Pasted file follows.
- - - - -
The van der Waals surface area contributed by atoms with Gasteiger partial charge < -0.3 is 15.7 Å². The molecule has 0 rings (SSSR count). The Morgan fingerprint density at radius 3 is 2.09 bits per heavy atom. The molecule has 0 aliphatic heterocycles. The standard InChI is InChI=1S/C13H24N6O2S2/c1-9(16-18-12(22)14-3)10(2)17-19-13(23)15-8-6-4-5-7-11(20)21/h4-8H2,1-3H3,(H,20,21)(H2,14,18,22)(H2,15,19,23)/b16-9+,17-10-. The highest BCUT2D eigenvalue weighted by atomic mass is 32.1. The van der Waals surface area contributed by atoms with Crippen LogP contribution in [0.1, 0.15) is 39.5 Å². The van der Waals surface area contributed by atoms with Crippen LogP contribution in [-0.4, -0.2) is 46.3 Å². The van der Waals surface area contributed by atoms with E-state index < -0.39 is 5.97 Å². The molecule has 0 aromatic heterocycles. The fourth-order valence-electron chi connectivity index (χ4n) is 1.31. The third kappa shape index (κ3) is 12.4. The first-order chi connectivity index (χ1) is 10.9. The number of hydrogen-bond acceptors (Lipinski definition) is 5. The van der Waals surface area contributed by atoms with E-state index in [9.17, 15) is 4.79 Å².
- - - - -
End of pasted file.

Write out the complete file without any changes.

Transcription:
The van der Waals surface area contributed by atoms with Gasteiger partial charge < -0.3 is 15.7 Å². The molecule has 0 rings (SSSR count). The Morgan fingerprint density at radius 3 is 2.09 bits per heavy atom. The molecule has 0 aliphatic heterocycles. The standard InChI is InChI=1S/C13H24N6O2S2/c1-9(16-18-12(22)14-3)10(2)17-19-13(23)15-8-6-4-5-7-11(20)21/h4-8H2,1-3H3,(H,20,21)(H2,14,18,22)(H2,15,19,23)/b16-9+,17-10-. The highest BCUT2D eigenvalue weighted by atomic mass is 32.1. The van der Waals surface area contributed by atoms with Crippen LogP contribution in [0.1, 0.15) is 39.5 Å². The van der Waals surface area contributed by atoms with Crippen LogP contribution in [-0.4, -0.2) is 46.3 Å². The van der Waals surface area contributed by atoms with E-state index < -0.39 is 5.97 Å². The molecule has 0 aromatic heterocycles. The fourth-order valence-electron chi connectivity index (χ4n) is 1.31. The third kappa shape index (κ3) is 12.4. The first-order chi connectivity index (χ1) is 10.9. The number of hydrogen-bond acceptors (Lipinski definition) is 5. The van der Waals surface area contributed by atoms with E-state index in [9.17, 15) is 4.79 Å².